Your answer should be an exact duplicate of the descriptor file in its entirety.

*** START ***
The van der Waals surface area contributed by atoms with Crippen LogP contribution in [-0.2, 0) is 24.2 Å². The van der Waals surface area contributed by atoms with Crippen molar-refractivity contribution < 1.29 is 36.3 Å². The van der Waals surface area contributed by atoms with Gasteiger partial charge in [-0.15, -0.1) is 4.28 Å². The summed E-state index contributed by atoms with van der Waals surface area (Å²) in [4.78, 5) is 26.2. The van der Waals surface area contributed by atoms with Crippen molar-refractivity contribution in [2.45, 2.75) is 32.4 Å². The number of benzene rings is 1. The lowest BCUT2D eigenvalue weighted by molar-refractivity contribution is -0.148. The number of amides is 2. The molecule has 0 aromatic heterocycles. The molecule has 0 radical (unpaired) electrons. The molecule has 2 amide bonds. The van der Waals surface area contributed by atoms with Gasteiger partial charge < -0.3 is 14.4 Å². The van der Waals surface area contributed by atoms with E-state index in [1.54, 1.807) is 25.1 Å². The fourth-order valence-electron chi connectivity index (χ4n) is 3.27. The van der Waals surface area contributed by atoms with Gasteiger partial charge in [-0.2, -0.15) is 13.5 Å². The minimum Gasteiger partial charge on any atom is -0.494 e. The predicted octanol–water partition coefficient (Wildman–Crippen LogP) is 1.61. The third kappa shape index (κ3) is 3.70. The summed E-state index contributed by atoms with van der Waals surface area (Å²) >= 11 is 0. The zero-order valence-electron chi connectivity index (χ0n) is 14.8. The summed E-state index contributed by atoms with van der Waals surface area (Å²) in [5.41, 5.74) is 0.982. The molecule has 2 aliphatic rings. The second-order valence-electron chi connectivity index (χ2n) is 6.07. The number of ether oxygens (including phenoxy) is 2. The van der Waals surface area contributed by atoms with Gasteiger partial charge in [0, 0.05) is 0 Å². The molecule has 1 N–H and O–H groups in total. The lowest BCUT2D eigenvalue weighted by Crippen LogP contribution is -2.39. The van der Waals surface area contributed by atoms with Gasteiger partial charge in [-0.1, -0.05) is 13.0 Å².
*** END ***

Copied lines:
The van der Waals surface area contributed by atoms with Crippen LogP contribution in [-0.2, 0) is 24.2 Å². The van der Waals surface area contributed by atoms with Crippen molar-refractivity contribution < 1.29 is 36.3 Å². The van der Waals surface area contributed by atoms with Gasteiger partial charge in [-0.15, -0.1) is 4.28 Å². The summed E-state index contributed by atoms with van der Waals surface area (Å²) in [4.78, 5) is 26.2. The van der Waals surface area contributed by atoms with Crippen molar-refractivity contribution in [2.45, 2.75) is 32.4 Å². The number of benzene rings is 1. The lowest BCUT2D eigenvalue weighted by molar-refractivity contribution is -0.148. The number of amides is 2. The molecule has 0 aromatic heterocycles. The molecule has 0 radical (unpaired) electrons. The molecule has 2 amide bonds. The van der Waals surface area contributed by atoms with Gasteiger partial charge < -0.3 is 14.4 Å². The van der Waals surface area contributed by atoms with E-state index in [1.54, 1.807) is 25.1 Å². The fourth-order valence-electron chi connectivity index (χ4n) is 3.27. The van der Waals surface area contributed by atoms with Gasteiger partial charge in [-0.2, -0.15) is 13.5 Å². The minimum Gasteiger partial charge on any atom is -0.494 e. The predicted octanol–water partition coefficient (Wildman–Crippen LogP) is 1.61. The third kappa shape index (κ3) is 3.70. The summed E-state index contributed by atoms with van der Waals surface area (Å²) >= 11 is 0. The zero-order valence-electron chi connectivity index (χ0n) is 14.8. The summed E-state index contributed by atoms with van der Waals surface area (Å²) in [5.41, 5.74) is 0.982. The molecule has 2 aliphatic rings. The second-order valence-electron chi connectivity index (χ2n) is 6.07. The number of ether oxygens (including phenoxy) is 2. The van der Waals surface area contributed by atoms with Gasteiger partial charge in [0, 0.05) is 0 Å². The molecule has 1 N–H and O–H groups in total. The lowest BCUT2D eigenvalue weighted by Crippen LogP contribution is -2.39. The van der Waals surface area contributed by atoms with Gasteiger partial charge in [-0.1, -0.05) is 13.0 Å².